NEW YORK – Hedge fund titan Phil Falcone and his firm, Harbinger Capital Partners, will pay $18 million to settle Securities and Exchange Commission charges over Falcone’s use of firm money and other accusations, regulators said Monday.
Falcone and his firm must also admit wrongdoing, a departure from many recent SEC settlements that have allowed financial firms and employees to neither admit nor deny guilt. Falcone is also barred from the securities industry for at least five years.
This was not Falcone’s first attempt to settle the SEC charges. At a closed meeting last month, SEC commissioners rejected another settlement proposal. It was also worth $18 million, but it did not require admission of guilt and would have banned Falcone from the industry for only two years.
“Falcone and Harbinger engaged in serious misconduct that harmed investors, and their admissions leave no doubt that they violated the federal securities laws,” said Andrew Ceresney, co-director of the SEC’s enforcement division. “Falcone must now pay a heavy price for his misconduct by surrendering millions of dollars and being barred from the hedge fund industry.”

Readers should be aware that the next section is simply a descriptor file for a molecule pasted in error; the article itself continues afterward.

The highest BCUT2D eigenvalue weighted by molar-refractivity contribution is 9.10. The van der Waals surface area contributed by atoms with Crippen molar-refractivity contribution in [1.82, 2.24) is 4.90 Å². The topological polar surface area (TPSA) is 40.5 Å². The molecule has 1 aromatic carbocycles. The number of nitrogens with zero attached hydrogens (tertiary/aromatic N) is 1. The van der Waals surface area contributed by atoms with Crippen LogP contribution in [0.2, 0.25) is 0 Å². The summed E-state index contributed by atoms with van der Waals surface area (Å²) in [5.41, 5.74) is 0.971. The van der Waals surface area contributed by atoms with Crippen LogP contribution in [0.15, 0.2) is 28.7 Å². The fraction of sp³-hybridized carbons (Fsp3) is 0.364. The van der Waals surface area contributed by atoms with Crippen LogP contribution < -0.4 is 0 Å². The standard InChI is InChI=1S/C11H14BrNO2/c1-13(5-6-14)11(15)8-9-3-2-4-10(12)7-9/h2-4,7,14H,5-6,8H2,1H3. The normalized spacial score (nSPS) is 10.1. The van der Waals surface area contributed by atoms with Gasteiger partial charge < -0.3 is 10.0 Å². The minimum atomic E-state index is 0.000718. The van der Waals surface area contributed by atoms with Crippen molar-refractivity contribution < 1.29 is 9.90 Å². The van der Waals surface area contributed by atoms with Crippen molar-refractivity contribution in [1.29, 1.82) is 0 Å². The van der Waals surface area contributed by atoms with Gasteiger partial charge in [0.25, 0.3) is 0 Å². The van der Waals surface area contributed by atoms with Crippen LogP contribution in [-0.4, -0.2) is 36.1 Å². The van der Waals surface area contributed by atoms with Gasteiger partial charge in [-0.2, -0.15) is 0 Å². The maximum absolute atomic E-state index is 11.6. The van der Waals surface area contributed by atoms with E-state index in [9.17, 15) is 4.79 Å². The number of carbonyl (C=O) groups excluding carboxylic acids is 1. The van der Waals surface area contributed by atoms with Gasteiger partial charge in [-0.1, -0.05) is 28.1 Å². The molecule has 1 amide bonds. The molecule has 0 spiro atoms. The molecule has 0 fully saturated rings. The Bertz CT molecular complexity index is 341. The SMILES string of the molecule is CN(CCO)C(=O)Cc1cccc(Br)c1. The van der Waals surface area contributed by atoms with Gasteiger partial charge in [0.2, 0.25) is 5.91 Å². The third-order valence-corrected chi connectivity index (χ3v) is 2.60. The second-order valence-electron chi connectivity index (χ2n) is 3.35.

In a statement, Falcone said he was pleased to reach the settlement. “I believe putting these issues behind me now is the best course of action for me and our investors,” he said.
The SEC last year accused Falcone of improperly borrowing $113 million of Harbinger’s assets to pay his personal taxes, at a time when he had barred investors from cashing out.
The accusations have opened a small window into the often shadowy, loosely regulated and cutthroat world that is the hedge fund industry. According to the SEC charges, Harbinger secretly gave some investors the right to cash out their holdings, and in return, the favored investors gave Harbinger the right to bar the other investors from being able to cash out.
The SEC also accused Harbinger of manipulating the market for bonds issued by a Canadian manufacturing company, Maax Holdings Inc. Using fund money, Falcone bought many of the bonds to shrink the supply on the market and drive up prices, the SEC said. It was a move meant to retaliate against Goldman Sachs, rumored to be betting that the price of the bonds would fall.
The settlement must be approved by a district court judge. Falcone will pay $11.5 million, and Harbinger will pay $6.5 million.